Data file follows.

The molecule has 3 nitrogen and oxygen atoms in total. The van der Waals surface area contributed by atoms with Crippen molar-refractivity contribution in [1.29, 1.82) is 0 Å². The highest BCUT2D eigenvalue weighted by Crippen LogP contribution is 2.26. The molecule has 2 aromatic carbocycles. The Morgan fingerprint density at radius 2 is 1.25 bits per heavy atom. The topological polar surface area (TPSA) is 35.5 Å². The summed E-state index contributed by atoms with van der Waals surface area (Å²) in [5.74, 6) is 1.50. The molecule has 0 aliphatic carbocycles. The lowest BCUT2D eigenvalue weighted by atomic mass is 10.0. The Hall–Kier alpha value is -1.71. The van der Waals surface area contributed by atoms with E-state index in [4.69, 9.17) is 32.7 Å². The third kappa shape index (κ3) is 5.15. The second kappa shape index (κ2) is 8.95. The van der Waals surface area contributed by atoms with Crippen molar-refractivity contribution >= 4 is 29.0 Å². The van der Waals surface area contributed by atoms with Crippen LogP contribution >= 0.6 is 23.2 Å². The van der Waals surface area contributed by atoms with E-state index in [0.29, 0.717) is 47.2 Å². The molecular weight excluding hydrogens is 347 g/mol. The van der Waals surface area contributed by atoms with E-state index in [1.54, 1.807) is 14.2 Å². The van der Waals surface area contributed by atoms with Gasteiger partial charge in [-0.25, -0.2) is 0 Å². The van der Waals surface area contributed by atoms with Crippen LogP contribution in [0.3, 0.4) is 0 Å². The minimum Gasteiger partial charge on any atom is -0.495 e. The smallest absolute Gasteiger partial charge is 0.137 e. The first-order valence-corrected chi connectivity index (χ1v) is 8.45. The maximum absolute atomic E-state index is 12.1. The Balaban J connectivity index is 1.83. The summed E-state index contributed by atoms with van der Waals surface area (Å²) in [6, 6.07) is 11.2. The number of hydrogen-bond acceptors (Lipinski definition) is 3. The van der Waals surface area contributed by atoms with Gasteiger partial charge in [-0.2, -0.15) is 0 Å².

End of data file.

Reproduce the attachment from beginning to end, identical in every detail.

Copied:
The molecule has 3 nitrogen and oxygen atoms in total. The van der Waals surface area contributed by atoms with Crippen molar-refractivity contribution in [1.29, 1.82) is 0 Å². The highest BCUT2D eigenvalue weighted by Crippen LogP contribution is 2.26. The molecule has 2 aromatic carbocycles. The Morgan fingerprint density at radius 2 is 1.25 bits per heavy atom. The topological polar surface area (TPSA) is 35.5 Å². The summed E-state index contributed by atoms with van der Waals surface area (Å²) in [5.74, 6) is 1.50. The molecule has 0 aliphatic carbocycles. The lowest BCUT2D eigenvalue weighted by atomic mass is 10.0. The Hall–Kier alpha value is -1.71. The van der Waals surface area contributed by atoms with E-state index in [4.69, 9.17) is 32.7 Å². The third kappa shape index (κ3) is 5.15. The second kappa shape index (κ2) is 8.95. The van der Waals surface area contributed by atoms with Crippen molar-refractivity contribution >= 4 is 29.0 Å². The van der Waals surface area contributed by atoms with Crippen LogP contribution >= 0.6 is 23.2 Å². The van der Waals surface area contributed by atoms with E-state index in [0.29, 0.717) is 47.2 Å². The molecular weight excluding hydrogens is 347 g/mol. The van der Waals surface area contributed by atoms with E-state index in [1.54, 1.807) is 14.2 Å². The van der Waals surface area contributed by atoms with Gasteiger partial charge in [-0.25, -0.2) is 0 Å². The van der Waals surface area contributed by atoms with Crippen LogP contribution in [0.3, 0.4) is 0 Å². The minimum Gasteiger partial charge on any atom is -0.495 e. The smallest absolute Gasteiger partial charge is 0.137 e. The first-order valence-corrected chi connectivity index (χ1v) is 8.45. The maximum absolute atomic E-state index is 12.1. The Balaban J connectivity index is 1.83. The summed E-state index contributed by atoms with van der Waals surface area (Å²) in [6, 6.07) is 11.2. The number of hydrogen-bond acceptors (Lipinski definition) is 3. The van der Waals surface area contributed by atoms with Gasteiger partial charge in [-0.2, -0.15) is 0 Å².